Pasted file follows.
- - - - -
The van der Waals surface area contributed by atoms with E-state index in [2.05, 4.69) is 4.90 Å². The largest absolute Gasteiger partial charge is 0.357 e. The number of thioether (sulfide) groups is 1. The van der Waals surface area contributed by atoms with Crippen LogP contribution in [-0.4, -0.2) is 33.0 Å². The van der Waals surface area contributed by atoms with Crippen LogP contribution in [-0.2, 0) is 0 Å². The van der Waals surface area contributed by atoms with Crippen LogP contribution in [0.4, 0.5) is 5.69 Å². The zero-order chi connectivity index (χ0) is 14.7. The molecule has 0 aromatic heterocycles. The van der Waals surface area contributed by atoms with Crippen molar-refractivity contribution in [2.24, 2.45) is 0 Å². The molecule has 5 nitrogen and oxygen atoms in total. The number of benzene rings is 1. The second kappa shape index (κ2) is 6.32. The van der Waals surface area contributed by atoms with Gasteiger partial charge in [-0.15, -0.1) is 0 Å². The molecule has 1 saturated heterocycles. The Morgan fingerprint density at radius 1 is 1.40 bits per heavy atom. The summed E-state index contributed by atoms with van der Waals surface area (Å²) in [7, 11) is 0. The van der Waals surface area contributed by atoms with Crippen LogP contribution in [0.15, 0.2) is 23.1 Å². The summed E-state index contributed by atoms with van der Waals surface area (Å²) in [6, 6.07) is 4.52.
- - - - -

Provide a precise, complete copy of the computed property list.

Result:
The van der Waals surface area contributed by atoms with E-state index in [2.05, 4.69) is 4.90 Å². The largest absolute Gasteiger partial charge is 0.357 e. The number of thioether (sulfide) groups is 1. The van der Waals surface area contributed by atoms with Crippen LogP contribution in [-0.4, -0.2) is 33.0 Å². The van der Waals surface area contributed by atoms with Crippen LogP contribution in [-0.2, 0) is 0 Å². The van der Waals surface area contributed by atoms with Crippen LogP contribution in [0.4, 0.5) is 5.69 Å². The zero-order chi connectivity index (χ0) is 14.7. The molecule has 0 aromatic heterocycles. The van der Waals surface area contributed by atoms with Crippen molar-refractivity contribution in [2.24, 2.45) is 0 Å². The molecule has 5 nitrogen and oxygen atoms in total. The number of benzene rings is 1. The second kappa shape index (κ2) is 6.32. The van der Waals surface area contributed by atoms with Gasteiger partial charge in [-0.15, -0.1) is 0 Å². The molecule has 1 saturated heterocycles. The Morgan fingerprint density at radius 1 is 1.40 bits per heavy atom. The summed E-state index contributed by atoms with van der Waals surface area (Å²) in [7, 11) is 0. The van der Waals surface area contributed by atoms with Crippen LogP contribution in [0.15, 0.2) is 23.1 Å². The summed E-state index contributed by atoms with van der Waals surface area (Å²) in [6, 6.07) is 4.52.